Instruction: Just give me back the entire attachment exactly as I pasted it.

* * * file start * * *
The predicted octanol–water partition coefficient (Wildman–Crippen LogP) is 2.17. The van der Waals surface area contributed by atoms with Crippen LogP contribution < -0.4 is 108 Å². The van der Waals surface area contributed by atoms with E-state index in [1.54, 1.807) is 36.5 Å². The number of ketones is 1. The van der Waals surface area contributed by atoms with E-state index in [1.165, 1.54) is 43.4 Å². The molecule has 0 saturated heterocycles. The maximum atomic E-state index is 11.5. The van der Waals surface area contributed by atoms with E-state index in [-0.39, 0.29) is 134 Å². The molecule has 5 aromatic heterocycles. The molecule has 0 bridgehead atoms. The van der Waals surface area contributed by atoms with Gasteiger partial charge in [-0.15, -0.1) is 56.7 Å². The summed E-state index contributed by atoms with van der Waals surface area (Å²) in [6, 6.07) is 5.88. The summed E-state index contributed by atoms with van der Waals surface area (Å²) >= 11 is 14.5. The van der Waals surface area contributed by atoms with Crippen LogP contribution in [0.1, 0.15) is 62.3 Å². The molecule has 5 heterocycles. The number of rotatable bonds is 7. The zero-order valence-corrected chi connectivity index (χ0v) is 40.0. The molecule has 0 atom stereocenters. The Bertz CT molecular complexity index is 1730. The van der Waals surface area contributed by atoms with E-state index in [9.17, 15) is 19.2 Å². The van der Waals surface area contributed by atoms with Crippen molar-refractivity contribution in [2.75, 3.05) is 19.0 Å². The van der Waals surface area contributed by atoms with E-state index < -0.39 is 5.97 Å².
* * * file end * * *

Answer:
The predicted octanol–water partition coefficient (Wildman–Crippen LogP) is 2.17. The van der Waals surface area contributed by atoms with Crippen LogP contribution < -0.4 is 108 Å². The van der Waals surface area contributed by atoms with E-state index in [1.54, 1.807) is 36.5 Å². The number of ketones is 1. The van der Waals surface area contributed by atoms with E-state index in [1.165, 1.54) is 43.4 Å². The molecule has 0 saturated heterocycles. The maximum atomic E-state index is 11.5. The van der Waals surface area contributed by atoms with E-state index in [-0.39, 0.29) is 134 Å². The molecule has 5 aromatic heterocycles. The molecule has 0 bridgehead atoms. The van der Waals surface area contributed by atoms with Gasteiger partial charge in [-0.15, -0.1) is 56.7 Å². The summed E-state index contributed by atoms with van der Waals surface area (Å²) in [6, 6.07) is 5.88. The summed E-state index contributed by atoms with van der Waals surface area (Å²) >= 11 is 14.5. The van der Waals surface area contributed by atoms with Crippen LogP contribution in [0.1, 0.15) is 62.3 Å². The molecule has 5 heterocycles. The number of rotatable bonds is 7. The zero-order valence-corrected chi connectivity index (χ0v) is 40.0. The molecule has 0 atom stereocenters. The Bertz CT molecular complexity index is 1730. The van der Waals surface area contributed by atoms with E-state index in [9.17, 15) is 19.2 Å². The van der Waals surface area contributed by atoms with Crippen molar-refractivity contribution in [2.75, 3.05) is 19.0 Å². The van der Waals surface area contributed by atoms with E-state index < -0.39 is 5.97 Å².